eeing a Christian pastor clad in official vestments or robes while leading a worship service is one thing. Seeing them afterward in jeans enjoying good-natured humor with others is another thing altogether.

Just ask Columbus’ Sharif Aljoaba. He’s a member of the Islamic Society of Columbus Indiana, slowly familiarizing himself with the local Christian population.

“I never fully expected a pastor in a church to be such — well, to be such a cool guy,” Aljoaba said, laughing.

He referred to the Rev. Scott Hill, pastor at Columbus’ First Presbyterian Church.

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Hill and Aljoaba are the new facilitators of an informal 16-member Christian-Muslim dialogue group that formed in January. The two acknowledge the group has opened eyes and opened hearts of both faith communities — and solidified common ground between the two.

Members have gathered eight times, including at worship services at the local mosque, at St. Bartholomew Catholic Church, North Christian Church and Hill’s church. With the help of group planner David Harpenau of St. Bartholomew, organizers have used materials from the national Just Faith ministry’s Just Matters program to give the local effort a foundation.

Marwan Wafa, among the most visible local Muslims and one of the group’s facilitators until last month, said he remembers that he was visiting his parents in Canada when he got a phone call in August last year. Someone told him that the exterior of three local Christian churches — St. Bartholomew, East Columbus Christian and Lakeview Church of Christ — had been spray-painted with graffiti, including some Islamic or Quran references and terminology.

The Quran is the Muslims’ holy book. Wafa has seen the messy ugliness transformed into beauty.

“People — whoever it was — committed an evil act among our faith families apparently in an attempt to drive a wedge between us,” Wafa said. “But we have used the situation to learn to love and respect each other even more.”

And to build everyday friendships.

For instance, one of the group members is hosting an upcoming cookout — and inviting co-members to his house. Already, dialogue participants have shared meals together.

Steve Heimann, with Wafa another of the original facilitators, mentioned that finding common ground has been a key.

“It’s important to learn about all those things we share,” Heimann said. “We all believe in a monotheistic God, though Christians also believe he is three persons in one. And we’re all descendants of Abraham.”

Hill lived for years in places such as Morocco and Egypt, where the Muslim population is substantial. But he said even he has learned plenty since January.

“The biggest thing for me has been to realize how many holy figures and holy stories and elements we share,” Hill said. “And I didn’t realize that there’s more about (Jesus’ mother) Mary in the Quran than in the Bible.”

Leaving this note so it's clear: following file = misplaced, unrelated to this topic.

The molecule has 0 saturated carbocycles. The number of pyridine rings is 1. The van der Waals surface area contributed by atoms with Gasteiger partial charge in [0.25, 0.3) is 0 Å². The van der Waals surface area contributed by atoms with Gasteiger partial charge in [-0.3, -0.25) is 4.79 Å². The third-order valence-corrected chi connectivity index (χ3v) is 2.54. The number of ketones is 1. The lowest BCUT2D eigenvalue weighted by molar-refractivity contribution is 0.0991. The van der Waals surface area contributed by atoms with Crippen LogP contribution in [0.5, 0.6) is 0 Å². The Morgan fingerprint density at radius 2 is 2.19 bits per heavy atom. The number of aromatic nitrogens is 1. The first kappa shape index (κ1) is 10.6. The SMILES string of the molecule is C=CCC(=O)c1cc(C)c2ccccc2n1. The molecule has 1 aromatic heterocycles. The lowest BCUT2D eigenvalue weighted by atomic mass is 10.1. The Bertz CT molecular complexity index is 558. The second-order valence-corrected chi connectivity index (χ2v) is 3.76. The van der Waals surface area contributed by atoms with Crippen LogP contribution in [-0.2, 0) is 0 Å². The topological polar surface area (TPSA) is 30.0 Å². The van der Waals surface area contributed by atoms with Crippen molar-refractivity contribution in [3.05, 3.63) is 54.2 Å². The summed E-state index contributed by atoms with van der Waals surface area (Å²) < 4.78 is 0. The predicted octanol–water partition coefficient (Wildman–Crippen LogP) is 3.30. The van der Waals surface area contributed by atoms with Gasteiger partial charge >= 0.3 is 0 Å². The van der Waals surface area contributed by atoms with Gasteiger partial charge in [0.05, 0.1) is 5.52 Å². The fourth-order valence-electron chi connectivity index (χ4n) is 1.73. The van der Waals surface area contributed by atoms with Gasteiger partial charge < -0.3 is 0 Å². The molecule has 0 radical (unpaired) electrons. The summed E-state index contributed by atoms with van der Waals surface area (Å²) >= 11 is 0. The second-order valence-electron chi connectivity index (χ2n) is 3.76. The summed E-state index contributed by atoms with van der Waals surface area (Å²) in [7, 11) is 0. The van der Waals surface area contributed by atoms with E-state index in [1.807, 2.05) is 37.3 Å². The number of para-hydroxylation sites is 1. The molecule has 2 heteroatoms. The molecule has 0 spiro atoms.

Aljoaba, who was born and lived for years in Palestine, an area where Muslims and Christians regularly mix, said his involvement has shown him far more detailed complexity of the Bible than he ever knew.

Heimann said his new relationships with Muslims has shown him that Islamic women “are not subservient,” as he has felt media and other reports sometimes have shown.

Hill pointed out that the learning has included facing differences and “discussing the hard topics (amid the faiths). If you don’t do some of that, you have a nice, fake relationship.”

After one of the worship services, group members took questions about the faiths from those who attended. Amid such activities, a bond began to form far beyond the facets of faith, as Heimann sees it.

“We were getting to know each other as human beings,” Heimann said.

After several months of fellowship, Wafa has been reminded how even the simplest practice of sharing faith has served to educate all involved. He repeated a mantra that he has used in nearly every interview and presentation about faith and cultural diversity during his time in Columbus.

“The worst enemy of mankind,” Wafa said, “is ignorance.”

Perhaps a good message to share just about anywhere.

The group's plans

The Christian-Muslim dialogue group in Columbus plans to:

  • Create a group of people to serve as a cultural resource to local Muslims sometimes placed in an environment very different than what they may be accustomed to.
  • Further enhance understanding of each faith locally.
  • A joint worship service of some sort and an upcoming open house gathering.
  • A community exhibit, set in a public space, highlighting aspects of the Christian and Muslim faiths and highlighting commonalities.
Author photo
Brian Blair is a reporter for The Republic. He can be reached at bblair@therepublic.com or 812-379-5672.